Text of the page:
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SSTI Award Winners Blaze Onward: Library Space, STEM Grants and Tech Commercialization

September 26, 2013

On the heels of their big win last week in Portland, OR, SSTI’s 2013 Excellence in TBED award winners have announced more exciting news surrounding their programs’ impact and new initiatives to support regional growth strategies. This year’s winner for Most Promising TBED Initiative, ASU Entrepreneurship & Innovation Group (EIG), has attracted a new partner to expand on their model for entrepreneurial support by repurposing existing library space. The Massachusetts Life Sciences Center announced nearly $200,000 in grants for STEM education as they continue to improve the competitiveness of the life sciences sector, and in Utah, two impact reports have been released by partners of USTAR detailing progress made to expand research capacity.


Gordon McConnell, Assistant Vice President for Innovation
and Entrepreneurship at ASU

The city of Phoenix soon may partner with the Alexandria Co-working Network, a program of ASU EIG, to turn another library into space for entrepreneurs. Called EUREKA spaces, these areas provide access to experienced mentors from ASU’s network alongside physical and digital access from the libraries. Classes taught by practitioners from ASU’s Rapid Startup School also are available. The areas are marketed to entrepreneurs who are not necessarily coders or techies by nature, or who do not live in tech clusters where co-working spaces often are located.

In Phoenix, the Burton Barr Central Library has earmarked $85,000 to repurpose the second floor into EUREKA space, which is approximately 2,500 square feet, reports the Downtown Devil. ASU will train library staff, bring in the mentors and work collaboratively with the library on programming, the article states. The city of Phoenix will provide equipment, reference books and additional staff. This model of repurposing existing libraries, which are free and open to the public, into usable space with resources for companies to grow their businesses, was recognized for its innovative approach and helped the organization win SSTI’s national award for excellence.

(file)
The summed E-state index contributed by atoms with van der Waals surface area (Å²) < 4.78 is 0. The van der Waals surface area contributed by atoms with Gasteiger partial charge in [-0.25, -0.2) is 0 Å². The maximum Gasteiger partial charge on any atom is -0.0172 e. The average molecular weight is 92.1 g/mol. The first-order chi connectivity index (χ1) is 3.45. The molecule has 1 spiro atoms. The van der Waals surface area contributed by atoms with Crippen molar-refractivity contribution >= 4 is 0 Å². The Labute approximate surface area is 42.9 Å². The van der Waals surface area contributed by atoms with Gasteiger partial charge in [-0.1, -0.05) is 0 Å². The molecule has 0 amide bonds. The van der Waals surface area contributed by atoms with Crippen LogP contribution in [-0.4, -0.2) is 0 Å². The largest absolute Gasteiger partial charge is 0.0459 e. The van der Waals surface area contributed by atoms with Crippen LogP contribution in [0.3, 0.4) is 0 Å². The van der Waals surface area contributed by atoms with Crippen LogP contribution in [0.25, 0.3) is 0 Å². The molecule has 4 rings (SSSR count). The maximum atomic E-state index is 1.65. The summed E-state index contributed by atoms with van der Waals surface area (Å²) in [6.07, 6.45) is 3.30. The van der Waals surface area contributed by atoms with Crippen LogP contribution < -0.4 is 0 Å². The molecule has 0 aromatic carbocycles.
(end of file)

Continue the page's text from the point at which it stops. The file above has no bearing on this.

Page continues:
ASU also recently announced the Mayo Clinic will join Arizona Furnace, the startup accelerator that supports entrepreneurial teams. Read the news release: http://www.prweb.com/releases/2013/9/prweb11131376.htm.


Susan Windham-Bannister, President and CEO of the Massachusetts Life Sciences Center

Five organizations working to enhance STEM education and diversity received grants totaling nearly $200,000 from the Massachusetts Life Sciences Center (MLSC) to improve programming. MLSC has identified expanded access to quality STEM education as an important workforce development priority under the state’s 10-year, $1 billion life sciences initiative. Some of the recipients include the Boston Children’s Museum to support a pilot project for developing a Maker Lab program with creative space for exploring science topics, and the Girl Scouts of Eastern Massachusetts. Their grant of $30,000 will provide STEM-related activities to girls in underserved communities. Read the complete list of recipients.

MLSC was recognized by SSTI as a national model of best practice for providing a strategic, comprehensive blueprint for increasing competiveness by developing strong partnerships between academia, industry and public organizations.


Ted McAleer, Executive Director of USTAR

Two of USTAR’s university partners recently released reports detailing the impact on tech commercialization and entrepreneurship over the past year. The report from the University of Utah’s (U of U) Innovation, Commercialization and Entrepreneurship Office features success stories, many of which involve USTAR researchers. The second report from the U of U’s Technology and Venture Commercialization Office provides impressive commercialization statistics. In FY13, 212 invention disclosures were submitted to the tech commercialization office and 88 U.S. patents were issued. As a result, 17 startups were formed based on university technologies.

With USTAR’s help, the universities hired dozens of top researchers and helped build new infrastructure for R&D, according to the reports. USTAR was the winner in Expanding Research Capacity by skillfully connecting private, public and higher education assets in the state.

Look for podcasts with the 2013 award winners early next year. In the meantime, listen to short interviews with helpful tips from all 32 past winners: http://www.sstiawards.org/podcasts/index.html.

Learn more about all of 2013 winners: http://www.sstiawards.org/2013.html.

Arizona, Massachusetts, Utahssti, stem, entrepreneurship